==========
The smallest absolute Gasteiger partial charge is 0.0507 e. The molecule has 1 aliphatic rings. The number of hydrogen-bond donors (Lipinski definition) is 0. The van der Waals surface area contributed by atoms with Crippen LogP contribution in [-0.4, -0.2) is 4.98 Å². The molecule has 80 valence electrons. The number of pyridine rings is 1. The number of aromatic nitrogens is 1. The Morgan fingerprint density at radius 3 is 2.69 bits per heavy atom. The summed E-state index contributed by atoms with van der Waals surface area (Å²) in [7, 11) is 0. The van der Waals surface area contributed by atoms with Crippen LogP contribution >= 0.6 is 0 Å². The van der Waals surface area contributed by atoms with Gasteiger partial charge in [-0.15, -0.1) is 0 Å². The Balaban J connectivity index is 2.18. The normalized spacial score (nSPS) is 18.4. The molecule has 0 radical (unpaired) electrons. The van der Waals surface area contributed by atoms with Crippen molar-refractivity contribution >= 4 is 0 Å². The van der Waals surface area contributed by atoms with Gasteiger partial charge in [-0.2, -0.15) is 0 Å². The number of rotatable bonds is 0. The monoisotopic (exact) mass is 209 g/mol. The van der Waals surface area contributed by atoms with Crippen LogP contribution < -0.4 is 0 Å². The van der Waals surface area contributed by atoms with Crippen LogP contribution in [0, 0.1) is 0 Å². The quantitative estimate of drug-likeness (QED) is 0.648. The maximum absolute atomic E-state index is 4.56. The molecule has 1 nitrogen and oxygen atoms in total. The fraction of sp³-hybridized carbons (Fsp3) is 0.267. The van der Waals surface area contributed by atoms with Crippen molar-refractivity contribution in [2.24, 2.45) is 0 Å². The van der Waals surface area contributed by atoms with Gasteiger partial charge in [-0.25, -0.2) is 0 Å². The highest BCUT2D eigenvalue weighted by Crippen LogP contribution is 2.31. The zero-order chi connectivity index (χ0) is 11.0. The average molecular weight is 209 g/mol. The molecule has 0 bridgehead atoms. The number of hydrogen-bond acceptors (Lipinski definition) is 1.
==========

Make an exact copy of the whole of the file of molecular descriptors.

The smallest absolute Gasteiger partial charge is 0.0507 e. The molecule has 1 aliphatic rings. The number of hydrogen-bond donors (Lipinski definition) is 0. The van der Waals surface area contributed by atoms with Crippen LogP contribution in [-0.4, -0.2) is 4.98 Å². The molecule has 80 valence electrons. The number of pyridine rings is 1. The number of aromatic nitrogens is 1. The Morgan fingerprint density at radius 3 is 2.69 bits per heavy atom. The summed E-state index contributed by atoms with van der Waals surface area (Å²) in [7, 11) is 0. The van der Waals surface area contributed by atoms with Crippen LogP contribution >= 0.6 is 0 Å². The van der Waals surface area contributed by atoms with Gasteiger partial charge in [-0.15, -0.1) is 0 Å². The Balaban J connectivity index is 2.18. The normalized spacial score (nSPS) is 18.4. The molecule has 0 radical (unpaired) electrons. The van der Waals surface area contributed by atoms with Crippen molar-refractivity contribution >= 4 is 0 Å². The van der Waals surface area contributed by atoms with Gasteiger partial charge in [-0.2, -0.15) is 0 Å². The number of rotatable bonds is 0. The monoisotopic (exact) mass is 209 g/mol. The van der Waals surface area contributed by atoms with Crippen LogP contribution < -0.4 is 0 Å². The van der Waals surface area contributed by atoms with Crippen LogP contribution in [0, 0.1) is 0 Å². The quantitative estimate of drug-likeness (QED) is 0.648. The maximum absolute atomic E-state index is 4.56. The molecule has 1 nitrogen and oxygen atoms in total. The fraction of sp³-hybridized carbons (Fsp3) is 0.267. The van der Waals surface area contributed by atoms with Crippen molar-refractivity contribution in [2.24, 2.45) is 0 Å². The van der Waals surface area contributed by atoms with Gasteiger partial charge in [-0.25, -0.2) is 0 Å². The highest BCUT2D eigenvalue weighted by Crippen LogP contribution is 2.31. The zero-order chi connectivity index (χ0) is 11.0. The average molecular weight is 209 g/mol. The molecule has 0 bridgehead atoms. The number of hydrogen-bond acceptors (Lipinski definition) is 1.